Martin Gibbons, c/o The Palm Centre

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With summer finally here, the temperature rising, the sun shining and the breeze chasing away those fluffy white clouds leaving an azure blue sky, it seems an odd time to visit the southern hemisphere and travel back (or forward?) 6 months in time, to when the leaves are turning shades of red, yellow and gold, and sweeping down from the trees on the back of an icy autumnal wind. For this is Chile, that extremely long and extremely narrow band of a country that clings to the western edge of Argentina for its entire length, some thousands of kilometres, and separates it (Argentina) from the south Pacific Ocean, denying it access for the entire length of the western seaboard, and a bit at the bottom, too.

It doesn't take a lot of imagination on the part of palm enthusiasts to work out why I am here. The prize is Jubaea chilensis, surely the biggest-trunked, and one of the most cold-hardy of all palms. Funny, the concept of 'west' and 'east' hardly seems to exist in this strip of a nation, everything and everywhere is either 'north' or 'south'; 'up' or 'down', and from Santiago, the capital, this, of course, includes the two main national parks where this wonderful palm still grows in the wild, one up, and one down.

First a city tour, ending up at a high hillside park overlooking the metropolis, stunning, with skyscrapers and glass towers, and a remarkable backdrop of snow covered mountains, the Andes, spine of South America. Downside: a band of brown polluted air that hangs over the city like a pall, and for which the word 'fug' was surely coined. It's worst at this time of year I am told; low humidity and no air movement. Traffic jams everywhere keep it from dissipating. That aside, it's a stunning view, from a stunning park, populated by 30 or 40 colossi of the palm world, the endemic Jubaea, Chilean Wine palm, standing sentinel, high over the city.

North then to the first of the parks where we will see these giants in the wild, along straight north/south roads (that's all there are) lined with poplars, elms and sycamores, all turning autumnal colours, reds and golds, it could be England in October, apart from the fact that there are acres and acres of vineyards behind the trees, busy making one of Chile's most important exports.

After a couple of hours drive we are here. A long and winding road then suddenly we are among them, hundreds and hundreds of huge Jubaeas, in ones and twos and in groups of five or ten. To say they dominate the landscape would be an understatement; they ARE the landscape. The sky is deep, deep blue and between the palms' bulk we can see hills and valleys, all clad to a greater or lesser degree with these stunning palms. Even along the high ridge, hundreds of feet above us, we can see a long line of them like Redskins in a cowboy movie. Curiously there are no (or very few) young plants; all the seeds are collected for sale either for export or in the local market, and men and women are wandering around with overflowing cans and baskets.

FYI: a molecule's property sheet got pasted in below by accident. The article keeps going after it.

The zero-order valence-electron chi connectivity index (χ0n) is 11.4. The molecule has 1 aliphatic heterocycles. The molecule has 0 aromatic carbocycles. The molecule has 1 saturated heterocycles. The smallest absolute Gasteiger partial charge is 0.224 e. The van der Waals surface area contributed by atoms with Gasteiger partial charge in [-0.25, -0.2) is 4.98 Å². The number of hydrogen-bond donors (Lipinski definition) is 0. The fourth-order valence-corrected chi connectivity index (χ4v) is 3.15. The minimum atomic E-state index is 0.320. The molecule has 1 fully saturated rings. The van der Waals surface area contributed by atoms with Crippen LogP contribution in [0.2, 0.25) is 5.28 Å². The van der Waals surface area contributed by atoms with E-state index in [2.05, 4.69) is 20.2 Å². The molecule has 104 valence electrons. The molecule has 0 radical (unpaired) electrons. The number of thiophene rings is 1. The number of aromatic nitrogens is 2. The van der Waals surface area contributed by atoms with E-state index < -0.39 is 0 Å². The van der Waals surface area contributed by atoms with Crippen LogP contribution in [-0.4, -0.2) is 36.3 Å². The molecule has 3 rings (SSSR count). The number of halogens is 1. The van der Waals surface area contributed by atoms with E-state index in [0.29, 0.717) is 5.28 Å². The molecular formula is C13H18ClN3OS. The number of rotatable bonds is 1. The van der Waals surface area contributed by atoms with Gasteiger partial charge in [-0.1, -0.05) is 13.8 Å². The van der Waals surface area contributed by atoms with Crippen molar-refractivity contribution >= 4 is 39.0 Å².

Two days later we are in a similar reserve, a few hundred kilometres to the south. It's noticeably cooler here, but the morning sun is rapidly warming the air, and steam is rising from the Jubaeas' trunks after last night's downpour. It's a curious sight, these huge pachydermal palms wreathed in mist, and our cameras are busy. Again, the seed collectors are active, no seedlings this year, that's for sure.

Darwin reported seeing hundreds of thousands of Jubaeas when he sailed to Chile on the Beagle, inspired by the wildlife on the Chilean Galapagos Islands to write his 'Origin of the Species'. The palm's downfall has been that its cut trunk exudes a sweet sap, which can be drunk as Palm Honey, or processed to produce Palm Wine. For this reason, countless thousands have been felled since Darwin's time and today's population is but a shadow of its former self. Mercifully, the tree is now protected as Chile's national tree and, incredibly, efforts are being made to replace ALL the lost palms, a thankless task since they will hardly reach maturity in a man's lifetime.

I had had a wonderful few days here in this friendly country, England in South America, and plan a holiday here sometime soon. Chile boasts great beaches, high mountain ranges, a perfect climate and some of the most exciting palms anyone could ever hope to see.

Just a paragraph left to express the hope that all members enjoy this new issue of our magazine, keep the articles and photos coming, we can't do it without you!

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  02-02-23 - 12:00GMT
 What's New?
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 Date: 24-05-2004

An Encyclopedia of Cultivated Palms
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'Palmen in Mitteleuropa'
by Mario Stähler
This german book tells you all about how to cultivate your palms in Central Europe. more...